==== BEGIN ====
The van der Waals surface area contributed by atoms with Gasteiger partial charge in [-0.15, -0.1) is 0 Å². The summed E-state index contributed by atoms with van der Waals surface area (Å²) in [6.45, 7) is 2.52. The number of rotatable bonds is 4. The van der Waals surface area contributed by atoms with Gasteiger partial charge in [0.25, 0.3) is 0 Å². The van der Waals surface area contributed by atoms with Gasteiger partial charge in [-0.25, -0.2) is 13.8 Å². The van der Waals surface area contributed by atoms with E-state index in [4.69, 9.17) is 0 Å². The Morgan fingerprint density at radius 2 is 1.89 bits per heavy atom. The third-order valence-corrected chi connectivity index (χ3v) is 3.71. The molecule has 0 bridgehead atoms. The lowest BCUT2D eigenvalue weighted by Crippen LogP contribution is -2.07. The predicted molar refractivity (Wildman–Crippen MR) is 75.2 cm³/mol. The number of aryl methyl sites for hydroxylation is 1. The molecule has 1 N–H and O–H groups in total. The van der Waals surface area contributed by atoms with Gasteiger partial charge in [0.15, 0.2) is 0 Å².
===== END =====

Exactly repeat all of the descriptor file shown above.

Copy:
The van der Waals surface area contributed by atoms with Gasteiger partial charge in [-0.15, -0.1) is 0 Å². The summed E-state index contributed by atoms with van der Waals surface area (Å²) in [6.45, 7) is 2.52. The number of rotatable bonds is 4. The van der Waals surface area contributed by atoms with Gasteiger partial charge in [0.25, 0.3) is 0 Å². The van der Waals surface area contributed by atoms with Gasteiger partial charge in [-0.25, -0.2) is 13.8 Å². The van der Waals surface area contributed by atoms with E-state index in [4.69, 9.17) is 0 Å². The Morgan fingerprint density at radius 2 is 1.89 bits per heavy atom. The third-order valence-corrected chi connectivity index (χ3v) is 3.71. The molecule has 0 bridgehead atoms. The lowest BCUT2D eigenvalue weighted by Crippen LogP contribution is -2.07. The predicted molar refractivity (Wildman–Crippen MR) is 75.2 cm³/mol. The number of aryl methyl sites for hydroxylation is 1. The molecule has 1 N–H and O–H groups in total. The van der Waals surface area contributed by atoms with Gasteiger partial charge in [0.15, 0.2) is 0 Å².